A seventh Russian general has died in Ukraine, the latest casualty as Russia struggles to maintain its offense in its month-long war against its eastern neighbor.
Lt. Gen. Yakov Rezantsev was killed in a strike at the Chornobaivka airbase near the city of Kherson, according to the BBC. He is the second lieutenant general to die during the war and the second to die at the base, which is being used as a command post; Lt. Gen. Andrei Mordvichev was also killed there last week.
Ukrainian intelligence is actively targeting high-level Russian military officials, a Ukrainian official told The Wall Street Journal. The generals are believed to be using unencrypted means of communication, increasing their vulnerability.
Rezantsev is the second high-level official to be killed in as many days, though not the second by Ukrainians. Officials reported that the Russian commander of the 37th Motor Rifle Brigade was killed by his own troops after it suffered large losses, a sign that morale has shifted among some military factions.
The death comes as Russian forces—and Russian President Vladimir Putin—sought to redefine their version of winning the war as Ukraine maintains its stamina in different regions throughout the country.
Russian forces bombed multiple spots on Lviv Saturday afternoon, its first air strike on the city just 40 miles from the Polish border. The missiles reportedly hit a communications tower et un supermarketthough no casualties have been confirmed yet.
“The Russian army struck at Lviv,” Mayor Andriy Sadovyi wrote on Twitter. “We are waiting for information from the Military Administration. Stay in the shelters.”
The move demonstrated Russia’s flailing efforts to find momentum. A Pentagon official said Friday that Kherson—the first city held by Russian forces following February’s invasion—was “contested territory” due to Ukrainian resistance, according to The New York Times. Russian forces have also largely given up their quest to take the country’s capital Kyiv by ground.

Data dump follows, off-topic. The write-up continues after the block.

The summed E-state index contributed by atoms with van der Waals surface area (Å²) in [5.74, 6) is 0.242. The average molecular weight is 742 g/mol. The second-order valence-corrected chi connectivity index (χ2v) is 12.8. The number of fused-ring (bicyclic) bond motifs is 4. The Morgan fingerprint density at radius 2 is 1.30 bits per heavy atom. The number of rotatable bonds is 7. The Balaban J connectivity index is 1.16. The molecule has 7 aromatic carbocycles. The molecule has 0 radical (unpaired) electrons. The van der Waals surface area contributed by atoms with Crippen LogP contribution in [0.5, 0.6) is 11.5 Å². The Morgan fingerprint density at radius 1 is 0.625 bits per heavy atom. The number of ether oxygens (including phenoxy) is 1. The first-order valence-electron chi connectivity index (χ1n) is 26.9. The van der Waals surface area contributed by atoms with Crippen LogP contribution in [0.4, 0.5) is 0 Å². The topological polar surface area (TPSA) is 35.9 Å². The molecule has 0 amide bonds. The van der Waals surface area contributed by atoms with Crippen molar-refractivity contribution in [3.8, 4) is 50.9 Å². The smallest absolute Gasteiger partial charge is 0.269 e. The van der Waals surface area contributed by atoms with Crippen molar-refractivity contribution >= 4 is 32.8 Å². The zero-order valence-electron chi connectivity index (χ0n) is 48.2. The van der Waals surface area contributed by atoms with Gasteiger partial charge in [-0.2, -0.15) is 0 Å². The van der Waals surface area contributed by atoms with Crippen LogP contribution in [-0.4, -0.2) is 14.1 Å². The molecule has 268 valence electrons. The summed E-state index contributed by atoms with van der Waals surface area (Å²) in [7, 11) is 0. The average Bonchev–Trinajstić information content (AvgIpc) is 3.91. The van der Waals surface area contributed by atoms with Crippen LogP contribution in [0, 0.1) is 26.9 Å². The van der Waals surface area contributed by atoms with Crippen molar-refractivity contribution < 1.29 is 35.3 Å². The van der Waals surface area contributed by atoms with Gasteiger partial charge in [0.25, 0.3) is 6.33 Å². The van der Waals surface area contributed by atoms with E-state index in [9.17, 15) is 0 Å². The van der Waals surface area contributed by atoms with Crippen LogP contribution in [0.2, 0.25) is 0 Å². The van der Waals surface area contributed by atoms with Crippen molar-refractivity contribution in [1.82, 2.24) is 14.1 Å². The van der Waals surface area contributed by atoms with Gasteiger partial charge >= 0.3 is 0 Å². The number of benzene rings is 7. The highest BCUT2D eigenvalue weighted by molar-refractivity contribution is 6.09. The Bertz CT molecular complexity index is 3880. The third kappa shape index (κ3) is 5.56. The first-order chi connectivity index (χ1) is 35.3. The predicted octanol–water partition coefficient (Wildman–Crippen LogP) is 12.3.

Still, the threat of higher-stakes warfare remains. Russia has repeatedly threatened the use of chemical, biological, or even nuclear weapons against anything it believes could be an “existential threat” to its sovereignty, and the US has worried Russia could launch a false-flag operation to justify its claim.
Should Russia resort to such weapons, President Joe Biden said Thursday the US said it would respond depending “on the nature of the use.” The sentiment was echoed by National Security Adviser Jake Sullivan Friday to reporters, according to ABC News.
“We are working through contingency planning for a range of different scenarios,” Sullivan said. “In broad terms, I believe that there is convergence around the fundamental nature of how the alliance would respond to these issues.”
Biden had harsher words for Putin Saturday while visiting Ukrainian refugees in Poland.
“He’s a butcher,” Biden said.